The red wave that wasn’t, and the crime wave that isn’t


Despite expectations, Republicans ended up underperforming on Nov. 8. Although Republicans narrowly captured the House, Democrats kept the Senate and even managed to flip multiple state chambers blue, including capturing the governor’s office in Arizona, of all places.
Peculiarly, however, Republicans had one of their best nights in none other than the deep-blue Democratic stronghold of New York. They flipped a staggering one-fifth of all Democratic congressional seats here, and nearly unseated Democratic Gov. Kathy Hochul.
How did they pull it off? Fear of crime. While in most of the nation, inflation and preserving democracy were the top two issues, polling from New York City in May showed that the No. 1 issue on people’s minds was crime — and it wasn’t even close.
Leading up to the election, the Republicans unleashed a barrage of fear-mongering on the good people of Nassau County. For their part, the Democrats, as usual, were yet again unable to show a spine and attack the Republican narrative. But at any rate, it seems the Republican assault on our collective psyche was successful.
There’s just one problem. There’s no actual crime wave.

It’s completely normal to be worried about crime; we all deserve to be safe in our neighborhoods. But the facts just don’t bear it out. Did you know that the numbers of murders, rapes and sexual crimes have all gone down this year compared with last, according to official Nassau County Police Department data? Surprising, I know. And all things considered, we’re actually in one of the safest periods ever in our county.
There have been increases in crime, but they’ve been related to property, not violent crimes. And even with the increase in property crimes, it is still exceedingly rare for a Nassau resident to be a victim of such a crime. The most common crime defined as “major” this year was grand larceny. You know what your chances of being a victim of grand larceny are? About 0.002 percent.
But I can definitely understand the claim that we all feel an air of crime here in Nassau. Blame the media: 2022 saw a spike in the media coverage of shootings in New York City that went far beyond the actual number of shootings.
It sickens me. You turn the page, a shooting. Another page, a corpse. The third page, a guy arrested for beating his girlfriend. The media fills us with dread, all to make money. And I see how my neighbors increasingly construct their own fortresses, replete with video cameras, dogs and floodlights, all out of fear of passersby.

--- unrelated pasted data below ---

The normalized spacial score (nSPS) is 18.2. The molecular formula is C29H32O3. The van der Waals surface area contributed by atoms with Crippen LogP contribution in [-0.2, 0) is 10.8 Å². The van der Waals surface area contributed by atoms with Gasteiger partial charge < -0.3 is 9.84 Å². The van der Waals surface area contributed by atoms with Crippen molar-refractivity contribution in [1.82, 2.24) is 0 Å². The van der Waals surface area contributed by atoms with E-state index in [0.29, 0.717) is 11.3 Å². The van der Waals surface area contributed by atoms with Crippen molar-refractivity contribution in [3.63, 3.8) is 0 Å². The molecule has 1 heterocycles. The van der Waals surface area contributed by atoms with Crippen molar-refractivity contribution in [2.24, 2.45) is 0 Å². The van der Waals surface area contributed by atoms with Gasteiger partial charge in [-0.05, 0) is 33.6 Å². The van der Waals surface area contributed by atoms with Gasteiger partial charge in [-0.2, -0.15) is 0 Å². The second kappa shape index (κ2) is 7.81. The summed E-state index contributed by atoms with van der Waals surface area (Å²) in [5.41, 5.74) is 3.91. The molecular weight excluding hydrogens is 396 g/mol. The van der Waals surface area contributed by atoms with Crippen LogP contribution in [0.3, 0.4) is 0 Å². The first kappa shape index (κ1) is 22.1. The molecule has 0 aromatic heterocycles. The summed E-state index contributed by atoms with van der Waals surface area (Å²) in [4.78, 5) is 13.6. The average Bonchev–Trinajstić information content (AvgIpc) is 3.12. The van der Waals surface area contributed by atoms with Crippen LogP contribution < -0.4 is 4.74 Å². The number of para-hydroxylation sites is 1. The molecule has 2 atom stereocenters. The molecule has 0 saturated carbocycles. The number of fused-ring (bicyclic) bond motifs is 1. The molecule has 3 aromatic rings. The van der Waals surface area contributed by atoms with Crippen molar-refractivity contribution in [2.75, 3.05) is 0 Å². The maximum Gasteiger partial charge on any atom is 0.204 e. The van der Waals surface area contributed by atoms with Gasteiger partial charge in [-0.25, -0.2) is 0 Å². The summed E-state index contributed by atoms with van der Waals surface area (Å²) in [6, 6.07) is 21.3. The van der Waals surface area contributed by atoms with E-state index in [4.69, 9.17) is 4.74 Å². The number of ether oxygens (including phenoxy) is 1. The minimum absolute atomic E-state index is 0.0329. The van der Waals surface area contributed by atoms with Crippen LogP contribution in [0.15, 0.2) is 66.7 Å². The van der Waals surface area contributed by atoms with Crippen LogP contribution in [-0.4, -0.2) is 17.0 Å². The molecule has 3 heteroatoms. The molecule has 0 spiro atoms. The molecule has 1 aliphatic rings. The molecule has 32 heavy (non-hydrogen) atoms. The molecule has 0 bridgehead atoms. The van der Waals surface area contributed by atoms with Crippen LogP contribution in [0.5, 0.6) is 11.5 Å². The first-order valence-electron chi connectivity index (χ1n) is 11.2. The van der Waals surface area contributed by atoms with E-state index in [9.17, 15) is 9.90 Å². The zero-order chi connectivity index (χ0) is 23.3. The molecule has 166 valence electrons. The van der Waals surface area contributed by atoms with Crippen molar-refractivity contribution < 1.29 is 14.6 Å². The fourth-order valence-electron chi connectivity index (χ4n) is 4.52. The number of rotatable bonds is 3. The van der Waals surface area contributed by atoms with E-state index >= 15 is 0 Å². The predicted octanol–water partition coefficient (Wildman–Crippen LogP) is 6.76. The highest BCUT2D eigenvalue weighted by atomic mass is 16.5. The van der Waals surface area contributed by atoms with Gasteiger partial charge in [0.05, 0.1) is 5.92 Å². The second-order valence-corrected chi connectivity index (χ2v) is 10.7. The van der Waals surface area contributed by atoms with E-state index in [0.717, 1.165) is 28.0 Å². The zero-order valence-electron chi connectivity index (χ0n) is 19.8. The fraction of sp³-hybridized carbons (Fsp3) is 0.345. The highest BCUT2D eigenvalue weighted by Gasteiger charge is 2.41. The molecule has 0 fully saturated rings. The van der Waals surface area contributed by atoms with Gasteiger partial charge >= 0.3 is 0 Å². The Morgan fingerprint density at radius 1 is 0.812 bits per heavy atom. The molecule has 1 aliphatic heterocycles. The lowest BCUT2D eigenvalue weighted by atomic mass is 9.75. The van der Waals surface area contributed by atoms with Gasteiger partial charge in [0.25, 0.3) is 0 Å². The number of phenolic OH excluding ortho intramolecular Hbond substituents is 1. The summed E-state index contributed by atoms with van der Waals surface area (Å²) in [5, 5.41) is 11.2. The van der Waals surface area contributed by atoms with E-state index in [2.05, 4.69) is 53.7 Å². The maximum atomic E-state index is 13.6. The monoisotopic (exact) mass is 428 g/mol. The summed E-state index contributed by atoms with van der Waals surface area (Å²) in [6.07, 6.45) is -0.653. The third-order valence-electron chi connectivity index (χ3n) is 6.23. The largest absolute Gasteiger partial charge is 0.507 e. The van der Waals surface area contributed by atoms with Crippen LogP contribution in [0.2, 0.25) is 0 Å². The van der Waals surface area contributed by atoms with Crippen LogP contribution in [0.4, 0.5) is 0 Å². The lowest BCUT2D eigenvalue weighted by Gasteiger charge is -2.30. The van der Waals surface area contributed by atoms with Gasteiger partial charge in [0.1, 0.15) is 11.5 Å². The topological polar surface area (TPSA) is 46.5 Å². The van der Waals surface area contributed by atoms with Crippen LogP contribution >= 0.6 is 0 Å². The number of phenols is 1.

This fear has serious consequences, increasing anxiety, social withdrawal, and unraveling the social fabric of neighborhoods. This is no way to live.
At the same time, I don’t want to live in a county where we see an increasing number of desperate people turning to theft to survive. After all, if you can’t work, you go hungry, and stealing catalytic converters beats going hungry.
So what can we do?
Let’s start with a price cap on gas in Nassau County, to fight inflation and bring relief to millions at the pump. Next, the county should put people to work at a good wage to finally fix these damn potholes. And thirdly, let’s keep kids off the streets by fully funding schools, and lower violent crime by having Nassau replace our lead pipes, which contribute to lead poisoning, which researchers have tied to aggressive and impulsive behavior.
Too bad the Republican-led County Legislature won’t do any of that. In fact, when adjusted for inflation, Nassau’s 2023 budget actually has less funding for special education and early-intervention programs. Nothing about lead pipes, or gas price caps. Don’t the Republicans care about preventing crime?
It’s OK to have a healthy fear of crime, and it’s OK to take measures to keep yourself safe. But I implore my friends: Don’t let politicians and the media manipulate you. It is imperative that we do not fear our neighbor.

Matthew Adarichev is a public policy major at Hofstra University, a political activist and an aspiring journalist whose work has appeared in the Hofstra Chronicle and the Anton Media Group.